After the NYC-based performer started writing a memoir about her childhood a few years ago, she entertained the idea of doing standup. She debuted Brooke: The Webseries in October 2015 as a means of documenting her path as a comic—and the highs and lows along the way.
In episode 1, she admits “I’m not really famous yet,” and so like many before her, YouTube is the medium to document her (hopeful) ascent into more mainstream fame. Episode 2 explores the eternal hustle comics endure to find stage time, refine material, and get known.
Arnold, who’s been doing standup for two years now, didn’t grow up wanting to be a comic. She grew up in a fundamentalist Christian church— which she explored in some detail for Salon last year—and the Advanced Training Institute, the same controversial homeschooling program the Duggars were part of. In the piece, she unpacks the damaging ideology the program and its teachings instilled. When she left the church around age 18:
I found myself suddenly thrust into a world that I was totally unprepared to navigate. Like Kimmy Schmidt fleeing from her bunker into the sunlight, I suddenly found myself surrounded by people and events that I had never been prepared for. It was nothing like the comically magical larger world that Kimmy Schmidt finds herself in. There were no handsome rich men, no forgiving landlords, no fabulous roommates, and certainly no sacks of cash. I entered a world full of things that I did not understand and a world full of people whose ill intentions I could not interpret or comprehend.
“I could be a cashier at Walmart and I’m still a rebel.”
Arnold says she did watch “old school Saturday Night Live” episodes when she was a teenager, but she didn’t have access to much pop culture or grow up idolizing comedians. “I was taught to believe that my only options as a woman were to get married and have children,” she said. “Even me having a job at an office was like this huge departure. That was success, you know? I could be a cashier at Walmart and I’m still a rebel. But the idea that I could ever do anything more, something creative or artistic, something in the public eye… That just never crossed my mind.”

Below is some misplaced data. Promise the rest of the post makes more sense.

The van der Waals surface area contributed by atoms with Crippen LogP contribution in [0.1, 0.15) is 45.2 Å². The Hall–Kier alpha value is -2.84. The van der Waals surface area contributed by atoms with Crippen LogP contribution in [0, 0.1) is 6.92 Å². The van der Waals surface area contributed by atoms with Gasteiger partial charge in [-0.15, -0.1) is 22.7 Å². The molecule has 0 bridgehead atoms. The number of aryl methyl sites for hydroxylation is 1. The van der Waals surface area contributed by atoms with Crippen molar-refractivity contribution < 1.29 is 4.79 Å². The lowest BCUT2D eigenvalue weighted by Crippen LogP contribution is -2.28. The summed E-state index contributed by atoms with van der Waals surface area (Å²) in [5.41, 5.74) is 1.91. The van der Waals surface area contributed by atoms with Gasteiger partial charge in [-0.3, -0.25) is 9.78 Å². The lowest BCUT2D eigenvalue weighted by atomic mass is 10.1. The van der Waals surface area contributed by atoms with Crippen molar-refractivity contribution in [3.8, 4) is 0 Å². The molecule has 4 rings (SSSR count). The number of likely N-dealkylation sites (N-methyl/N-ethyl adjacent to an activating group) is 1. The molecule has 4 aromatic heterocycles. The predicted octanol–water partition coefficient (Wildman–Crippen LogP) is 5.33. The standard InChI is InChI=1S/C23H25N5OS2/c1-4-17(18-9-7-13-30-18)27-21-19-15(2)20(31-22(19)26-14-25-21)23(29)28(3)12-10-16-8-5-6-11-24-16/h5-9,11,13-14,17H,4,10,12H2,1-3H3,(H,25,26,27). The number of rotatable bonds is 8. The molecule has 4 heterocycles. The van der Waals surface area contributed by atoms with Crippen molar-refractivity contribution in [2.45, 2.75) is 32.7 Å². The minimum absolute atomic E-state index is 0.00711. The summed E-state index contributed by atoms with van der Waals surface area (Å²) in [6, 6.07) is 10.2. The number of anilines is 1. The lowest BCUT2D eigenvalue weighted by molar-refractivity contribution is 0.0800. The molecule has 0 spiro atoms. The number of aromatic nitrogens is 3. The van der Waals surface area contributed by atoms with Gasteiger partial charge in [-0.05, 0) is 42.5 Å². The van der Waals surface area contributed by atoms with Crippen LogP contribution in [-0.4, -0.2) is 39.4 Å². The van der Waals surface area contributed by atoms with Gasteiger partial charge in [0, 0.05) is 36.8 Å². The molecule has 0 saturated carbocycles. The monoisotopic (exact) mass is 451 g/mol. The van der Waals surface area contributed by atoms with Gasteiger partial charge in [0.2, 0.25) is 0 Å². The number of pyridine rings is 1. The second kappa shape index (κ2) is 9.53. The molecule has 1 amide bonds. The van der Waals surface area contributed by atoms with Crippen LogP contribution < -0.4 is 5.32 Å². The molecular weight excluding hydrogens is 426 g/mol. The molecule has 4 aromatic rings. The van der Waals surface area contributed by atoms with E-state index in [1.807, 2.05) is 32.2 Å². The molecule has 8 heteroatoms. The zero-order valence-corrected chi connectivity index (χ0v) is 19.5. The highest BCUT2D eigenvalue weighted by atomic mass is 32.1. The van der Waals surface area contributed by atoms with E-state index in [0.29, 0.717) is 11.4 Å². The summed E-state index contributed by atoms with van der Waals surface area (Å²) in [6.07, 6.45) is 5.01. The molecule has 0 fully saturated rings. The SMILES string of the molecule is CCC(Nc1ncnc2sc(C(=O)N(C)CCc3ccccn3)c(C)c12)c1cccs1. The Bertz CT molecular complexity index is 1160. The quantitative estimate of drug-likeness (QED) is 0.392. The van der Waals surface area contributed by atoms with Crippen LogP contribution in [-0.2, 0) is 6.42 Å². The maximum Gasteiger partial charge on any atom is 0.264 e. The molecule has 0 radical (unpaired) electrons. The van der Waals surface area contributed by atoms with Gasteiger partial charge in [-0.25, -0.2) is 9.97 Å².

But people started encouraging her to tell her stories, which gave Arnold the confidence to get on stage. The webseries also pulls back the curtain on how audiences often treat women comics. In episode 3, Arnold takes us “backstage” (i.e., the women’s bathroom) at a comedy club in Long Island, as she and fellow comic Kristy Belich wait to go up. They debate the slog: performing at less-than-ideal venues, getting enough stage time, or, as Arnold notes, hating yourself if you bomb.
“Or you just keep getting on [stage] to get it better,” Belich says. “It’s like, you don’t hate yourself. You just go, ‘Oh, shit, that means I have to do two times more stages or three times more stages.’ And then once you get it good, then you get on stage and a guy is like, ‘Hey, fat girl.’”
Arnold says she thought documenting a comic’s grind could be “compelling, potentially,” and maybe even help other comics on a similar grind. It’s also a way to build a fanbase, and connect more personally with it. She’s documenting a road, but it’s not clear how long it will be.
“I feel like there’s a tricky balancing act that you have to do,” she said. “When I first started, I set the bar really low for myself; the first month it was literally just, ‘Get on stage.’ Then it was like, ‘Stay on stage.’”
Photos via Brooke Arnold/YouTube | Remix by Max Fleishman